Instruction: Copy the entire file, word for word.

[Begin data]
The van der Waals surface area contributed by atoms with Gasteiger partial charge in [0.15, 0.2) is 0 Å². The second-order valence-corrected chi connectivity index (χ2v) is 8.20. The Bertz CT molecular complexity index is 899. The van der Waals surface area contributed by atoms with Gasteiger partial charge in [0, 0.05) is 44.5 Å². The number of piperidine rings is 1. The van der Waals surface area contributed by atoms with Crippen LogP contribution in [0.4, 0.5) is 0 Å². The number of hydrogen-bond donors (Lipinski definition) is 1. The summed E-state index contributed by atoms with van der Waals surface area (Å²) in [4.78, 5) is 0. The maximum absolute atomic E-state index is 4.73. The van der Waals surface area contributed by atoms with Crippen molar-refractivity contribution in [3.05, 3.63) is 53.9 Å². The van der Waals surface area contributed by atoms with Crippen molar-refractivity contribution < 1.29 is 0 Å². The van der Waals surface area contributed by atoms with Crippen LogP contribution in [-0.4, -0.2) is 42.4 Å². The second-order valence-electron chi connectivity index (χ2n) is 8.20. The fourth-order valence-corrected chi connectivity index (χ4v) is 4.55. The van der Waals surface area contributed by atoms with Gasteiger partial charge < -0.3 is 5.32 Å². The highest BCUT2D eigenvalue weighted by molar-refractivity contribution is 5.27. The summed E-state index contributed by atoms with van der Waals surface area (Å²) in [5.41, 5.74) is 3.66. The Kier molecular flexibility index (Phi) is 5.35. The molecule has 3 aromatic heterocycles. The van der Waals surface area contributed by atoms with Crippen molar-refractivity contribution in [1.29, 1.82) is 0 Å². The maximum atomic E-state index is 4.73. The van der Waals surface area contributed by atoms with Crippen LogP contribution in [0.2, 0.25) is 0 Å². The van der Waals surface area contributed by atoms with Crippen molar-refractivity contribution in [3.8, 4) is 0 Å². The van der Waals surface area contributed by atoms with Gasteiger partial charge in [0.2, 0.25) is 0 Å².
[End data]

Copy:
The van der Waals surface area contributed by atoms with Gasteiger partial charge in [0.15, 0.2) is 0 Å². The second-order valence-corrected chi connectivity index (χ2v) is 8.20. The Bertz CT molecular complexity index is 899. The van der Waals surface area contributed by atoms with Gasteiger partial charge in [0, 0.05) is 44.5 Å². The number of piperidine rings is 1. The van der Waals surface area contributed by atoms with Crippen LogP contribution in [0.4, 0.5) is 0 Å². The number of hydrogen-bond donors (Lipinski definition) is 1. The summed E-state index contributed by atoms with van der Waals surface area (Å²) in [4.78, 5) is 0. The maximum absolute atomic E-state index is 4.73. The van der Waals surface area contributed by atoms with Crippen molar-refractivity contribution in [3.05, 3.63) is 53.9 Å². The van der Waals surface area contributed by atoms with Crippen molar-refractivity contribution < 1.29 is 0 Å². The van der Waals surface area contributed by atoms with Crippen LogP contribution in [-0.4, -0.2) is 42.4 Å². The second-order valence-electron chi connectivity index (χ2n) is 8.20. The fourth-order valence-corrected chi connectivity index (χ4v) is 4.55. The van der Waals surface area contributed by atoms with Gasteiger partial charge < -0.3 is 5.32 Å². The highest BCUT2D eigenvalue weighted by molar-refractivity contribution is 5.27. The summed E-state index contributed by atoms with van der Waals surface area (Å²) in [5.41, 5.74) is 3.66. The Kier molecular flexibility index (Phi) is 5.35. The molecule has 3 aromatic heterocycles. The van der Waals surface area contributed by atoms with Crippen molar-refractivity contribution in [1.29, 1.82) is 0 Å². The maximum atomic E-state index is 4.73. The van der Waals surface area contributed by atoms with Crippen LogP contribution in [0.2, 0.25) is 0 Å². The van der Waals surface area contributed by atoms with Crippen molar-refractivity contribution in [3.8, 4) is 0 Å². The van der Waals surface area contributed by atoms with Gasteiger partial charge in [0.2, 0.25) is 0 Å².